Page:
Four British Muslims believed to be of Pakistani origin are facing lengthy jail terms after being found guilty of terrorism charges by a UK court on Wednesday.
Mohibur Rahman, Khobaib Hussain and Naweed Ali branded themselves as "The Three Musketeers" as part of a terror cell, which was busted after Britain's MI5 spies bugged Ali's car and found a pipe bomb and meat cleaver hidden in a sports bag in raids in the West Midlands region of England in August 2016.
All three, aged between 25 and 33, were convicted of one count of preparing for acts of terrorism under UK's Terrorism Act 2006 after a 23-week trial at London's Old Bailey court.
The jury took longer to declare a guilty verdict for the fourth suspect, 38-year-old Tahir Aziz, who allegedly bought a samurai sword from a sex shop for the terror cell.
All four men will be sentenced on Thursday.
Hussain and Ali had already been convicted of terrorist offences after they pleaded guilty to going to terror training camps in Pakistan in 2012.
Responding to Wednesday's verdicts, chief superintendent Matt Ward, head of the West Midlands Counter Terrorism Unit, said: "Back in 2010 and 2011, they were inspired by Al Qaeda. Since they've come out of prison, they've been inspired by the Daesh (Islamic State) ideology.
"They shared lots of material regarding that ideology, lots of very violent material, they were trying to encourage others to join them on that journey."
He said the men had carefully planned and took steps to "avoid drawing attention to themselves", including leaving their mobile phones at home.
Besides a half-made pipe bomb and a meat cleaver, other items found in Ali's bag included an air pistol imitation hand gun with an empty magazine taped to the side of it, 11 more shotgun cartridges, a live unfired 9mm bullet, a roll of gaffer tape and a pair of black latex gloves.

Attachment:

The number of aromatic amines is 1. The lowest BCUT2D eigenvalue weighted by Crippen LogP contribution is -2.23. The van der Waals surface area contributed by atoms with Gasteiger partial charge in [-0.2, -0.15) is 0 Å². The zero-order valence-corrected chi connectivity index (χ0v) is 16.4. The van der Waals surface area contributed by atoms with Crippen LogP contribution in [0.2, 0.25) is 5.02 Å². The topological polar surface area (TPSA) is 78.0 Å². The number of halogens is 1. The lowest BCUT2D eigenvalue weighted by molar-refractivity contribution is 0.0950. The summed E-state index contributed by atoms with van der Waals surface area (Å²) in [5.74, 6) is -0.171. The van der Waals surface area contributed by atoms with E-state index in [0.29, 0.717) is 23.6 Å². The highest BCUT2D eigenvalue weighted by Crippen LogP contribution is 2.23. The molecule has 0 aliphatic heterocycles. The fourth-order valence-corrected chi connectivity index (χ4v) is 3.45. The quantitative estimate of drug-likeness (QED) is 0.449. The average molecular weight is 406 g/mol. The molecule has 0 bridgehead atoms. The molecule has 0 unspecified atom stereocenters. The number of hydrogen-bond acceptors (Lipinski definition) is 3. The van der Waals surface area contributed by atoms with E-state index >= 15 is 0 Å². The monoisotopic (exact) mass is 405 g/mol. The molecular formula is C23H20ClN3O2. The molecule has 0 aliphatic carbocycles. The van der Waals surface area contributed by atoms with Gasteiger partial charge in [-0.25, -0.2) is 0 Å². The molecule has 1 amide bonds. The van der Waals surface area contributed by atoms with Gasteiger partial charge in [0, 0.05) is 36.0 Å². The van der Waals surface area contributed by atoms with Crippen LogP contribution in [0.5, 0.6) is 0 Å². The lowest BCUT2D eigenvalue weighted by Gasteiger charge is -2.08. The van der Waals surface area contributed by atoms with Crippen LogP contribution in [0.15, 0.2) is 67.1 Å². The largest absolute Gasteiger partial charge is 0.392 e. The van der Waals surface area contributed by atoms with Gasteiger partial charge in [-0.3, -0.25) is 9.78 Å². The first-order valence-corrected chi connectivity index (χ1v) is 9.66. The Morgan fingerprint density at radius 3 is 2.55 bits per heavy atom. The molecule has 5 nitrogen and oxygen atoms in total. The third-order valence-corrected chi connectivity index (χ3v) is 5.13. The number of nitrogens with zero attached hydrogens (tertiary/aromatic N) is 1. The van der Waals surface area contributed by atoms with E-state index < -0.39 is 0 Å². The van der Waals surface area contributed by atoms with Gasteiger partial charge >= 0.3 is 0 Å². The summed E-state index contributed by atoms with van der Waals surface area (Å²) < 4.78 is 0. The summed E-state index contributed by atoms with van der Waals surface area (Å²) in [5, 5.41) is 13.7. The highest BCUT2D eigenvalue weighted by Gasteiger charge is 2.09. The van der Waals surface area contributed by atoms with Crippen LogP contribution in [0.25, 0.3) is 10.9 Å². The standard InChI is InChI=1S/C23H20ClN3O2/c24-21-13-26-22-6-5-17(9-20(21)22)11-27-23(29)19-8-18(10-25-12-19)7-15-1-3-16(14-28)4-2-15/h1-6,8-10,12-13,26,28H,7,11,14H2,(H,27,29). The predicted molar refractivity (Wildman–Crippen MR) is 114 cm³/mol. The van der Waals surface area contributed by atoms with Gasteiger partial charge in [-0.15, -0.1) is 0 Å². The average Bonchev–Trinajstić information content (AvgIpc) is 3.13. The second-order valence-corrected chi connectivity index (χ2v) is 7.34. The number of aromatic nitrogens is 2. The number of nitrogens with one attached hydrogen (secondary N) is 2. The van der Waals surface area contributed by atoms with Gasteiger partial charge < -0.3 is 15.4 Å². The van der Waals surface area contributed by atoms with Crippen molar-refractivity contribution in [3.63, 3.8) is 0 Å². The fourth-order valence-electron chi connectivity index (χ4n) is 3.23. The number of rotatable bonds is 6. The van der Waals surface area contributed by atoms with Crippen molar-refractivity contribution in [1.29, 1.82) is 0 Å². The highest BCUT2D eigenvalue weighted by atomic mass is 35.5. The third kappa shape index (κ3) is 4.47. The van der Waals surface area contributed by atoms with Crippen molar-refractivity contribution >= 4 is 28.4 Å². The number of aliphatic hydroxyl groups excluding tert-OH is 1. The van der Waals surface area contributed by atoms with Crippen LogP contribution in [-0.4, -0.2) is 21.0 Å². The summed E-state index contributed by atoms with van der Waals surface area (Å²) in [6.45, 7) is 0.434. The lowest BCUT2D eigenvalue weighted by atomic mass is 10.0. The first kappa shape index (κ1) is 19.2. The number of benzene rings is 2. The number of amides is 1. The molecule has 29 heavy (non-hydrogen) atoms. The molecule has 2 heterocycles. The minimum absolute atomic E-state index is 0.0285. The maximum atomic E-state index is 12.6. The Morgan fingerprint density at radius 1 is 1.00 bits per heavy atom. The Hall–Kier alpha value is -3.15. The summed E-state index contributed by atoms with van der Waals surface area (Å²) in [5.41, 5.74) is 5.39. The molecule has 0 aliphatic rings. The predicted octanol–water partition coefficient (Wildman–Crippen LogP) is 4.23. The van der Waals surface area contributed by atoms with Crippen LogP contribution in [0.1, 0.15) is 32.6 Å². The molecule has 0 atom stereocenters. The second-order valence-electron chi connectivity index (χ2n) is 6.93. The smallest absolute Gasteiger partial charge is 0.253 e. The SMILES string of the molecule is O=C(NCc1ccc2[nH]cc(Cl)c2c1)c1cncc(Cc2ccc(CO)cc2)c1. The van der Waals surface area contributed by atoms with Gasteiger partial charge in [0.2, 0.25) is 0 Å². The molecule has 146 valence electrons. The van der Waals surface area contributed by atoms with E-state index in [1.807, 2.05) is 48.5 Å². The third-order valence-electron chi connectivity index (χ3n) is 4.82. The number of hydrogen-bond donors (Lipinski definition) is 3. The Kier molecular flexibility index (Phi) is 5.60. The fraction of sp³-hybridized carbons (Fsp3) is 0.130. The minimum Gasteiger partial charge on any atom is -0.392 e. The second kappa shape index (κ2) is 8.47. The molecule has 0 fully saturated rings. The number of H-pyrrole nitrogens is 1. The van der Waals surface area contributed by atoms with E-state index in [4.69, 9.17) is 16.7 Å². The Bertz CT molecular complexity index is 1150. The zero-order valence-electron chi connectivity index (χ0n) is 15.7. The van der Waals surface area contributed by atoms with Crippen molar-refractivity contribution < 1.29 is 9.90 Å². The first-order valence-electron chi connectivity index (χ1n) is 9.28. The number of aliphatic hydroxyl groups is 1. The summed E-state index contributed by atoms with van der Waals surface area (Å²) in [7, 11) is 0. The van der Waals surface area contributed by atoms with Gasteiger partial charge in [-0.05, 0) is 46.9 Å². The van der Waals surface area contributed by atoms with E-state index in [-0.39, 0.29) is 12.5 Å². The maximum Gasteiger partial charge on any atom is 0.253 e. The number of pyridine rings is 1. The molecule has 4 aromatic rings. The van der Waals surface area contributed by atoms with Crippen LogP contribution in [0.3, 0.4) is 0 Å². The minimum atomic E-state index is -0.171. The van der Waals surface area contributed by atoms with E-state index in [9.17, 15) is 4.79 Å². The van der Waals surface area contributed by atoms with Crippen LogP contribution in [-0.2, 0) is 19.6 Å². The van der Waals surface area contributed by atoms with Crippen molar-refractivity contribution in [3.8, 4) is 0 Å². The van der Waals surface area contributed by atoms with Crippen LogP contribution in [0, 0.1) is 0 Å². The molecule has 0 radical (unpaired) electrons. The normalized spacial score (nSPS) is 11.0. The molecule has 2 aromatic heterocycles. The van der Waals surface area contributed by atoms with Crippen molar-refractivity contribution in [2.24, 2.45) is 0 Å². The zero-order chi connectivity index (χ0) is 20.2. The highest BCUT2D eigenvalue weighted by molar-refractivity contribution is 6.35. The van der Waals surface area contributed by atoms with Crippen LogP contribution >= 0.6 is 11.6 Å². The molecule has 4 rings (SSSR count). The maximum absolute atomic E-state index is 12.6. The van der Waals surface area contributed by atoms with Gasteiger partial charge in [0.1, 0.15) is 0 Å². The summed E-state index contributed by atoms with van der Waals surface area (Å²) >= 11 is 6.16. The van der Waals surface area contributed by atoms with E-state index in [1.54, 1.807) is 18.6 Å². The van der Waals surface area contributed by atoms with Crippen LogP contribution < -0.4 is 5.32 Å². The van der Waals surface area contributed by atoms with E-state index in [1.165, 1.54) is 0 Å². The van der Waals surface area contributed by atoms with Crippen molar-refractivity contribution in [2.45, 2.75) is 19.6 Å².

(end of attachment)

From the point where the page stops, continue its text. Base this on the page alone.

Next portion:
It had emerged during the trial that security services and police officers had set up a fake courier company last year to gather evidence on the suspects.
An undercover police officer, known only as "Vincent", posed as the boss of the delivery company.
As part of the elaborate operation, officers hired premises in central Birmingham and drivers, who were given T- shirts with the Hero Couriers logo on them. Vincent then hired 25-year-old Hussain, paying him 100 pounds a day to deliver luggage to UK airports and other sites around the country.
Hussain was then tracked communicating with his other terror cell members using encrypted messaging service Telegram and met them at restaurants and parks to avoid detection.
They used a Musketeers image from the Disney cartoon as a logo for their messages, which included preparations for a knife attack similar to the June attack on London Bridge that claimed eight lives.
Sue Hemming, the head of the counter-terrorism division at the Crown Prosecution Service (CPS), said: "The prosecution was able to show that these men shared the same radical belief in violent jihad and had reached a stage where they were planning to take action.
"Recent attacks have demonstrated the kind of horror these defendants could have caused had they not been stopped."
The UK's counter-terrorism officials believe the case is one of the most significant plots they have thwarted in the last year.